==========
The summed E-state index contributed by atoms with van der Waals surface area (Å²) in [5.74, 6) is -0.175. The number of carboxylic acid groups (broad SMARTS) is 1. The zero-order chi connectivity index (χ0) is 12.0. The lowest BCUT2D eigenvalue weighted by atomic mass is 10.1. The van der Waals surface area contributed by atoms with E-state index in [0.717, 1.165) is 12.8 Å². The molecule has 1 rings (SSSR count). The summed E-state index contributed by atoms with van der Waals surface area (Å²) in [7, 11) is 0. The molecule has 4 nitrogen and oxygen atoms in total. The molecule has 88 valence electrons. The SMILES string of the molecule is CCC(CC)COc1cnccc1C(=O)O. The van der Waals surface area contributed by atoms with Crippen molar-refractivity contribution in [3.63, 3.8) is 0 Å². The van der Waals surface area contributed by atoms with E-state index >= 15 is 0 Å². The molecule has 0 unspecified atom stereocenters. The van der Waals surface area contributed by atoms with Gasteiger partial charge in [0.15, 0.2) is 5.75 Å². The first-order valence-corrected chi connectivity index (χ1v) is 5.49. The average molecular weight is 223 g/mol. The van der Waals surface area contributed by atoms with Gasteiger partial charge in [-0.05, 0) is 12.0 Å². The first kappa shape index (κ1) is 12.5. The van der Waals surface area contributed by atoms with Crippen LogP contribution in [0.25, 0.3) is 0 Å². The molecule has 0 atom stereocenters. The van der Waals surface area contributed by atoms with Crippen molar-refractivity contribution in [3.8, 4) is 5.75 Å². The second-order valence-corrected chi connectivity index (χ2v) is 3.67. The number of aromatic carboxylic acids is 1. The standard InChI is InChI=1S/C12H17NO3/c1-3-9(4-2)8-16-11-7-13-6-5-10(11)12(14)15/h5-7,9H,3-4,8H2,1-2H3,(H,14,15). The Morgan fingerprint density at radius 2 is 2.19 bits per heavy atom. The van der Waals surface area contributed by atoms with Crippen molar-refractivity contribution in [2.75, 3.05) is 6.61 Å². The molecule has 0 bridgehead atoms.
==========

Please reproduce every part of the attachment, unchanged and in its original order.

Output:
The summed E-state index contributed by atoms with van der Waals surface area (Å²) in [5.74, 6) is -0.175. The number of carboxylic acid groups (broad SMARTS) is 1. The zero-order chi connectivity index (χ0) is 12.0. The lowest BCUT2D eigenvalue weighted by atomic mass is 10.1. The van der Waals surface area contributed by atoms with E-state index in [0.717, 1.165) is 12.8 Å². The molecule has 1 rings (SSSR count). The summed E-state index contributed by atoms with van der Waals surface area (Å²) in [7, 11) is 0. The molecule has 4 nitrogen and oxygen atoms in total. The molecule has 88 valence electrons. The SMILES string of the molecule is CCC(CC)COc1cnccc1C(=O)O. The van der Waals surface area contributed by atoms with Crippen molar-refractivity contribution in [3.63, 3.8) is 0 Å². The van der Waals surface area contributed by atoms with E-state index >= 15 is 0 Å². The molecule has 0 unspecified atom stereocenters. The van der Waals surface area contributed by atoms with Gasteiger partial charge in [0.15, 0.2) is 5.75 Å². The first-order valence-corrected chi connectivity index (χ1v) is 5.49. The average molecular weight is 223 g/mol. The van der Waals surface area contributed by atoms with Gasteiger partial charge in [-0.05, 0) is 12.0 Å². The first kappa shape index (κ1) is 12.5. The van der Waals surface area contributed by atoms with Crippen LogP contribution in [0.25, 0.3) is 0 Å². The molecule has 0 atom stereocenters. The van der Waals surface area contributed by atoms with Crippen molar-refractivity contribution in [3.8, 4) is 5.75 Å². The second-order valence-corrected chi connectivity index (χ2v) is 3.67. The number of aromatic carboxylic acids is 1. The standard InChI is InChI=1S/C12H17NO3/c1-3-9(4-2)8-16-11-7-13-6-5-10(11)12(14)15/h5-7,9H,3-4,8H2,1-2H3,(H,14,15). The Morgan fingerprint density at radius 2 is 2.19 bits per heavy atom. The van der Waals surface area contributed by atoms with Crippen molar-refractivity contribution in [2.75, 3.05) is 6.61 Å². The molecule has 0 bridgehead atoms.